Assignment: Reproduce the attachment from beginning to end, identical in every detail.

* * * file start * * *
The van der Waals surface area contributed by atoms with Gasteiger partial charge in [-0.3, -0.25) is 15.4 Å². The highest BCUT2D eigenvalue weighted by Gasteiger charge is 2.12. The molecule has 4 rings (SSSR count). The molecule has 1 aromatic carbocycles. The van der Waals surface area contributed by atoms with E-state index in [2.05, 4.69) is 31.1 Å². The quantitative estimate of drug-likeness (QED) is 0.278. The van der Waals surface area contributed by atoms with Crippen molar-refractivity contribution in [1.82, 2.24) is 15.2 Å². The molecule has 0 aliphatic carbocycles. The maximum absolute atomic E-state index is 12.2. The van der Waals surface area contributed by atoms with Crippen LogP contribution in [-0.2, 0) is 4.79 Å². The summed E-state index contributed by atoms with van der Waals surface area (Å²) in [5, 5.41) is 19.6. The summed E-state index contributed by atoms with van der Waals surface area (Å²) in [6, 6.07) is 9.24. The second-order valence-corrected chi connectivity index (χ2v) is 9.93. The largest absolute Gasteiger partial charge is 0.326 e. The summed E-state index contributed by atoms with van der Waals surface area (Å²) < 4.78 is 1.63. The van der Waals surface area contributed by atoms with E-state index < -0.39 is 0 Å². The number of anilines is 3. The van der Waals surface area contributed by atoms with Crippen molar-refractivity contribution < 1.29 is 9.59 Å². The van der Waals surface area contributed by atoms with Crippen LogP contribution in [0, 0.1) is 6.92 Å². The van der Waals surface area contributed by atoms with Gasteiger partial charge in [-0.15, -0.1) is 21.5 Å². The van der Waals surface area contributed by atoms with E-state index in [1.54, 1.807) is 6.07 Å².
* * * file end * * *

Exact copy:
The van der Waals surface area contributed by atoms with Gasteiger partial charge in [-0.3, -0.25) is 15.4 Å². The highest BCUT2D eigenvalue weighted by Gasteiger charge is 2.12. The molecule has 4 rings (SSSR count). The molecule has 1 aromatic carbocycles. The van der Waals surface area contributed by atoms with E-state index in [2.05, 4.69) is 31.1 Å². The quantitative estimate of drug-likeness (QED) is 0.278. The van der Waals surface area contributed by atoms with Crippen molar-refractivity contribution in [1.82, 2.24) is 15.2 Å². The molecule has 0 aliphatic carbocycles. The maximum absolute atomic E-state index is 12.2. The van der Waals surface area contributed by atoms with Crippen LogP contribution in [-0.2, 0) is 4.79 Å². The summed E-state index contributed by atoms with van der Waals surface area (Å²) in [5, 5.41) is 19.6. The summed E-state index contributed by atoms with van der Waals surface area (Å²) in [6, 6.07) is 9.24. The second-order valence-corrected chi connectivity index (χ2v) is 9.93. The largest absolute Gasteiger partial charge is 0.326 e. The summed E-state index contributed by atoms with van der Waals surface area (Å²) < 4.78 is 1.63. The van der Waals surface area contributed by atoms with E-state index < -0.39 is 0 Å². The number of anilines is 3. The van der Waals surface area contributed by atoms with Crippen molar-refractivity contribution < 1.29 is 9.59 Å². The van der Waals surface area contributed by atoms with Crippen LogP contribution in [0, 0.1) is 6.92 Å². The van der Waals surface area contributed by atoms with Gasteiger partial charge in [-0.15, -0.1) is 21.5 Å². The van der Waals surface area contributed by atoms with E-state index in [1.54, 1.807) is 6.07 Å².